A Brief History On Lab-Grown Diamonds

A Brief History On Lab-Grown Diamonds

If you’ve been following our blog posts, then you’d agree that diamonds are amazing. To be able to wear them as jewelry to signify life’s most important events and celebrations is a privilege. Today, more than ever before, diamonds represent a privilege no longer reserved for royalty, elite, and affluent consumers. The availability and variety of diamonds and gemstones today is astonishing. Thanks to the internet’s ease of access, in many ways, our “millennial” generation has grown accustomed to all sorts of options when shopping. One option that I appreciate the most is transparency. Like you, I want to know all that I can before I make a decision; if there’s a better value proposition out there, I want to know about it. Just being a “diamond” isn’t good enough anymore, we want to know where it came from, if it’s certified by a reputable Gemological laboratory, if the price is fair, and what sort of recourse we have in terms of future value. Since you're here, you probably also want to know if it has any ethical implications. As lab-grown diamonds are truly conflict-free, they are an amazing choice for the conscious consumer. But what about their history? Let's take a look at where it all began. 

Lab-grown diamonds, commonly referred to as man-made or synthetic diamonds, have been in the works as early as the 1940’s. Due to their unique characteristics (thermal conductivity, hardness/use as an abrasive, optical transparency, and high electrical resistance) diamonds were initially manufactured for industrial applications. It’s widely accepted that the largest breakthrough occurred when GE created its first batch of lab-grown industrial diamonds in December 1954 and announced the creation of the first man-made diamond in February of 1955.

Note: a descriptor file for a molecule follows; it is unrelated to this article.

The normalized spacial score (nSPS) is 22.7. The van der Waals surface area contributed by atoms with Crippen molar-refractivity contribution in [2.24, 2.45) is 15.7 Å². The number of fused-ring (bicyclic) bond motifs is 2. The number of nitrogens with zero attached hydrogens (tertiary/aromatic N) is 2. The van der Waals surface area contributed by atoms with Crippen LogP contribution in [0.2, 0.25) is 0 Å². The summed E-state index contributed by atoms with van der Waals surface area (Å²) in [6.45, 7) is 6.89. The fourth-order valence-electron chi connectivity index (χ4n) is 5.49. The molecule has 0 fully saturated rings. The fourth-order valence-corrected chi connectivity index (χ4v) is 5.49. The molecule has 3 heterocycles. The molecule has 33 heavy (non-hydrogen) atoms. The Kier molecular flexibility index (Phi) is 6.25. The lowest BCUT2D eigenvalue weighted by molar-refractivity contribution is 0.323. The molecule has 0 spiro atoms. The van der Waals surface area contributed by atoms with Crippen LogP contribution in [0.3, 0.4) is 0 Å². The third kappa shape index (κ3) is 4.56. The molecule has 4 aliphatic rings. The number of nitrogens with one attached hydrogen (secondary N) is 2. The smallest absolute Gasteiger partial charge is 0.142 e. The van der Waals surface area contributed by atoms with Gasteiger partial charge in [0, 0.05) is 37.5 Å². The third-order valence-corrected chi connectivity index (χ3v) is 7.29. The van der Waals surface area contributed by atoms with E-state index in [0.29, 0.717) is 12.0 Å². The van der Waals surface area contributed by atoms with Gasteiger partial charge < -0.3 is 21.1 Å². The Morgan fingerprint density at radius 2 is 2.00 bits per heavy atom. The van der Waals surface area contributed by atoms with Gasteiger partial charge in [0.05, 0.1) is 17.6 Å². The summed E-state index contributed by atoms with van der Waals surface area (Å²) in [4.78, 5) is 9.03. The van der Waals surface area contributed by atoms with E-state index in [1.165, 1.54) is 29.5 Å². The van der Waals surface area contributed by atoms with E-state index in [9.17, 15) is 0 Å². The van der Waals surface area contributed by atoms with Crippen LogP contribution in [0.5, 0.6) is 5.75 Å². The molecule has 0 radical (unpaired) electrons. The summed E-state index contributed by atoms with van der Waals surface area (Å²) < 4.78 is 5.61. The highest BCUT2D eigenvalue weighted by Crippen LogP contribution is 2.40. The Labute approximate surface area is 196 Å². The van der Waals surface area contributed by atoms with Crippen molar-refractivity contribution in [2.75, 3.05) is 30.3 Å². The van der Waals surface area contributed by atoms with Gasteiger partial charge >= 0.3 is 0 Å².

Furthermore, driven by wartime efforts, the necessity to have a consistent, reliable, and cost-effective supply drove demand, which for numerous reasons, was not being met by the handful of international diamond mining companies. According to GIA. “A Swedish electric company - Allmana Svenska Elektriska Aktiebolaget - had actually made diamonds two years earlier.” For various reasons, they did not announce their accomplishments for two years after GE’s success.

Gem quality lab-grown diamonds have been commercially available since the late 1980’s. Not until recently did their quality and price in terms of the 4 C’s (Color, Clarity, Cut, & Carat Weight) improve. It’s not uncommon to save up to 40% on a lab-grown diamond when compared side-by-side to its mined counterpart. Today, we consumers have many options at our fingertips, allowing us to choose which diamond or colored gemstone will be the best match for our lifestyle, budget and personal taste. 


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